In Dragon Ball Z: Budokai 2, after absorbing Perfect Cell, Super Buu can use the Spirit Bomb. In the story of Dragon Ball Z: Shin Budokai: when Vegeta pushes Janemba out of the way of Goku's Super Spirit Bomb in order to save Future Trunks, the Spirit Bomb hits him instead. However, because he is no longer evil, the Spirit Bomb enters his body and greatly empowers him, giving him enough power to defeat Super Janemba. While using the Spirit Bomb's energy, Vegeta is at the Super Saiyan 2 level with his power is much higher than usual; Goku initially believes that Vegeta has achieved a new form, and is then surprised when he realizes that Vegeta is only at Super Saiyan 2 and has so much power. In Dragon Ball Z: Shin Budokai - Another Road, Goku uses an ultimate Spirit Bomb made from gathering energy from the people of Earth, many other planets, and even the Hell in order to defeat Future Kid Buu.
The Spirit Bomb can also be used in the crossover video game Battle Stadium D.O.N and J-Stars Victory Vs, in the form of the Large or Super Spirit Bomb. Goku, as well as the player's avatar, can perform this technique in the arcade game Dragon Ball Heroes. The Spirit Bomb can also be used in the First-Person Fighting games Dragon Ball Z: Battle Taikan Kamehameha and Dragon Ball Z For Kinect.
In Dragon Ball Z: Attack of the Saiyans, the Spirit Bomb is the second and final of Goku's Ultimates. He acquires it after obtaining the Spirit Crystal from the Sprite elder Montgomery to prove that he is of pure heart. Like in the manga and anime, it takes time to charge; this is represented in the game by taking several turns to complete.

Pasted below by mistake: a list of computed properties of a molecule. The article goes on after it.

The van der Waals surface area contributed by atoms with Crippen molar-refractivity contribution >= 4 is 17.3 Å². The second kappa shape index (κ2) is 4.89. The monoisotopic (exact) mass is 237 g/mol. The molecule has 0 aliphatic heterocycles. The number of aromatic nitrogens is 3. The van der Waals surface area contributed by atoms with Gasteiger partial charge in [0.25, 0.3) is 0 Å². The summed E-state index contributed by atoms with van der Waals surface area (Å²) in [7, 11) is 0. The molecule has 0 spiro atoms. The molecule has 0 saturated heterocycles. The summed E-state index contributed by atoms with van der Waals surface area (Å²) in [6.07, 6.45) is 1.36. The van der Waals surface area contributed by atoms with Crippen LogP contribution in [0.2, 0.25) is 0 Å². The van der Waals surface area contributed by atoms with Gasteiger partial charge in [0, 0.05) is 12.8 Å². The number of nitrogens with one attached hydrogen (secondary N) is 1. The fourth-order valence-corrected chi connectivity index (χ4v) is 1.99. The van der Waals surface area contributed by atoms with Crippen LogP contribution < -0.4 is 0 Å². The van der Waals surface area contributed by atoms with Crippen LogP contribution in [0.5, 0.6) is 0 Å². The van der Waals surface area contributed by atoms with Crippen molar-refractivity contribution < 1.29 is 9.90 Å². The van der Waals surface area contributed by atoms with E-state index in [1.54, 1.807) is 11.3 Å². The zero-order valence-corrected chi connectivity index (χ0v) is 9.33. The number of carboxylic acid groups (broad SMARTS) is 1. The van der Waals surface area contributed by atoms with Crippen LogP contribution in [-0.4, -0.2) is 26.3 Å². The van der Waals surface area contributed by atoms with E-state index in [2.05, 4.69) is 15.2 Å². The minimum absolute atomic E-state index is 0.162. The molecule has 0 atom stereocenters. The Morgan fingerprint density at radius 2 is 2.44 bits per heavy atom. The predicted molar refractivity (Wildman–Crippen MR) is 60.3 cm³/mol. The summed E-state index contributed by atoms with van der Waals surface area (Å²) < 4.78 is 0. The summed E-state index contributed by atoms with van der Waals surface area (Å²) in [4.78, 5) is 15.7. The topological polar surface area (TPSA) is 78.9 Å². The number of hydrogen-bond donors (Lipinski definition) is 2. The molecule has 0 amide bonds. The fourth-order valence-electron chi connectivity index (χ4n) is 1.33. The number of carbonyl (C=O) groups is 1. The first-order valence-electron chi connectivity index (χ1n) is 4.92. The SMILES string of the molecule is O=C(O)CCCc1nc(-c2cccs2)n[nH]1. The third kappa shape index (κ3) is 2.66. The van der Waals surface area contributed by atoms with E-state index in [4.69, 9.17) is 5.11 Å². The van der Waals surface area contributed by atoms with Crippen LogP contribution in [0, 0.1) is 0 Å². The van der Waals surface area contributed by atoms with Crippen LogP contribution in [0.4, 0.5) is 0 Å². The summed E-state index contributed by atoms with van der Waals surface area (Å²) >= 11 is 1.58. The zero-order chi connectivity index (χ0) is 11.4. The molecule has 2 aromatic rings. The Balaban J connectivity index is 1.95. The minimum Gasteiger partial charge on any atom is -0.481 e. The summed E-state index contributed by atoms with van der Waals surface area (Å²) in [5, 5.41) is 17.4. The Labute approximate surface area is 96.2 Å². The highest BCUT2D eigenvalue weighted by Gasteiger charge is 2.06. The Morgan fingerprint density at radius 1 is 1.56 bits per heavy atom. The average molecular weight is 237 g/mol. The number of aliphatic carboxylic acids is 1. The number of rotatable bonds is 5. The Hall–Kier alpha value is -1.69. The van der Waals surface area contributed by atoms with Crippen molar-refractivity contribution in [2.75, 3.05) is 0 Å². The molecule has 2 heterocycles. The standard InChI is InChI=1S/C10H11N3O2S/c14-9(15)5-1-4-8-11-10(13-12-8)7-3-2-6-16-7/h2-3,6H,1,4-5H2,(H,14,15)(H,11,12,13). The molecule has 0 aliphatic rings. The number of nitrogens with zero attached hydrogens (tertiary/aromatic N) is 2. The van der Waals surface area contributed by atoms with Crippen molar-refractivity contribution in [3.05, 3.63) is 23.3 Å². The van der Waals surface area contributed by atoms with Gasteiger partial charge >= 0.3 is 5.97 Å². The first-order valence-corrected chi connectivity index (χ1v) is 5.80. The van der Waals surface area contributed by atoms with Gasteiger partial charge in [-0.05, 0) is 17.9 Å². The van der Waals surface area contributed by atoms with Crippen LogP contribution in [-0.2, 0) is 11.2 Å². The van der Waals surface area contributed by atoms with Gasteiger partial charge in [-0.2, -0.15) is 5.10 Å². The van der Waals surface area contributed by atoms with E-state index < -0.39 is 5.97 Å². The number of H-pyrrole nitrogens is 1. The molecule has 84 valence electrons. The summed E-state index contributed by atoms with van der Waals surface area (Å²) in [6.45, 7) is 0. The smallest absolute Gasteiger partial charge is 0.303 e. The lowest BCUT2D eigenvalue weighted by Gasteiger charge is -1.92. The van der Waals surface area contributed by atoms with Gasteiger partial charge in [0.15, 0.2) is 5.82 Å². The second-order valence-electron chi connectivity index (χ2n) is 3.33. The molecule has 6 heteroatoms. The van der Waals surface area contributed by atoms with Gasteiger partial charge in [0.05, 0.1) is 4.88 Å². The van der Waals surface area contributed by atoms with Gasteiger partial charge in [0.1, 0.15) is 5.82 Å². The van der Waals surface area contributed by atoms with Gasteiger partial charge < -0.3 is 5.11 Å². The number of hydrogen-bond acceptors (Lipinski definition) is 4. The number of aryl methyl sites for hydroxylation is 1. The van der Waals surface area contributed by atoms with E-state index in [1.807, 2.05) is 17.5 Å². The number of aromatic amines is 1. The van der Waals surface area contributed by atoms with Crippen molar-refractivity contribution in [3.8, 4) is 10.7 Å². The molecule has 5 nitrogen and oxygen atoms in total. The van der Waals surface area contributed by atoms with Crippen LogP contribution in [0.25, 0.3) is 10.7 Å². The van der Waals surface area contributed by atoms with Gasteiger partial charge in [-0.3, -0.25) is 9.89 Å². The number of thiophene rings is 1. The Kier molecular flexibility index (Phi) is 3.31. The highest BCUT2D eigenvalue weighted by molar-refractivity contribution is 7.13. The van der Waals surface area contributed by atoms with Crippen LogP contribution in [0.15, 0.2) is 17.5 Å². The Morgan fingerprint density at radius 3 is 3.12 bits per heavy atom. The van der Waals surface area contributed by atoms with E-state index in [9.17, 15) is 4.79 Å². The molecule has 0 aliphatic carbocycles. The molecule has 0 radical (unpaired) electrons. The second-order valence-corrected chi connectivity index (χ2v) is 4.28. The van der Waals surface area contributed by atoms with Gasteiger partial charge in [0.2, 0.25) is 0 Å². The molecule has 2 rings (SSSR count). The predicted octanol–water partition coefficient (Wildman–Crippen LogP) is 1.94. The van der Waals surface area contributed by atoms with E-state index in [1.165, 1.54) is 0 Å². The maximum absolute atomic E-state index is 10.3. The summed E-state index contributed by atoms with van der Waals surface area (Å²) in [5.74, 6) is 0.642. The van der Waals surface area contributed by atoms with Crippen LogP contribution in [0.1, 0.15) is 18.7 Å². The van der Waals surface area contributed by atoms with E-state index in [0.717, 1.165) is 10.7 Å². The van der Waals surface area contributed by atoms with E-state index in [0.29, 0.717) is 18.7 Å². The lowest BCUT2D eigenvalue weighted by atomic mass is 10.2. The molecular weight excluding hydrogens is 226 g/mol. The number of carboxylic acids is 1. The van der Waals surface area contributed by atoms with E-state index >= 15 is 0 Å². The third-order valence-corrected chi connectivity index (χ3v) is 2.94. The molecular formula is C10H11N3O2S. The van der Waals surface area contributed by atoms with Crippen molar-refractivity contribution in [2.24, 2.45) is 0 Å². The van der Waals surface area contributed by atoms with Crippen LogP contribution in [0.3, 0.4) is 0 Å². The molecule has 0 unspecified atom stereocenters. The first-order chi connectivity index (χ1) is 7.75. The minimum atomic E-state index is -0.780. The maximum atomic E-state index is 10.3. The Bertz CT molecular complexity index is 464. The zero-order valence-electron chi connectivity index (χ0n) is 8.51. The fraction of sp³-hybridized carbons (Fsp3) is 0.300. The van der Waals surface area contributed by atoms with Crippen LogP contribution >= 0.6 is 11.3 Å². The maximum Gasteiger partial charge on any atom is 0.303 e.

- Its name is a pun on denki gama, meaning "electric rice cooker" in Japanese.
- The website for Dragon Ball Z: Battle of Gods states that "King Kai teaches Goku the "Kaio-ken and how to gather energy from the planet into one great fighting energy ball. Later King Kai takes on the training of Yamcha, Tien, Chiaotzu, and Piccolo using the same techniques that were successful with Goku.". It is unknown whether this statement refers to teaching the Z Fighters the Kaio-ken and Spirit Bomb techniques, or if it is referring to King Kai's training techniques. In the manga chapter "The Great Genki-Dama", Piccolo does not recognize the Spirit Bomb, and states that King Kai never mentioned it to him or the other Z Fighters.
- ↑ Dragon Ball Z: Super Butōden, 1993
- ↑ 4kids dub of Dragon Ball Z Kai
- ↑ Dragon Ball Z: Shin Budokai - Another Road, 2007
- ↑ Krillin launched the Spirit Bomb once in the series, and he learns it in the video game Dragon Ball Z: Supersonic Warriors
- ↑ 5.0 5.1 Dragon Ball Z: Budokai 2, 2003
- ↑ Dragon Ball Online Korean guidebook
- ↑ Dragon Ball manga, volume 20: "The Deciding Battle", chapters 232-238
- ↑ Dragon Ball chapter 313, "Kaiō-ken times 20!!!"
- ↑ Dragon Ball manga, volume 42: "Bye-Bye, Dragon World", chapters 510-516
- ↑ Dragon Ball GT episode 63, "Universal Allies"
- ↑ Dragon Ball Z: The World's Strongest, 1990
- ↑ Dragon Ball Z: The Tree of Might, 1990
- ↑ Dragon Ball Z: Lord Slug, 1991
- ↑ Dragon Ball Z: Super Android 13!, 1992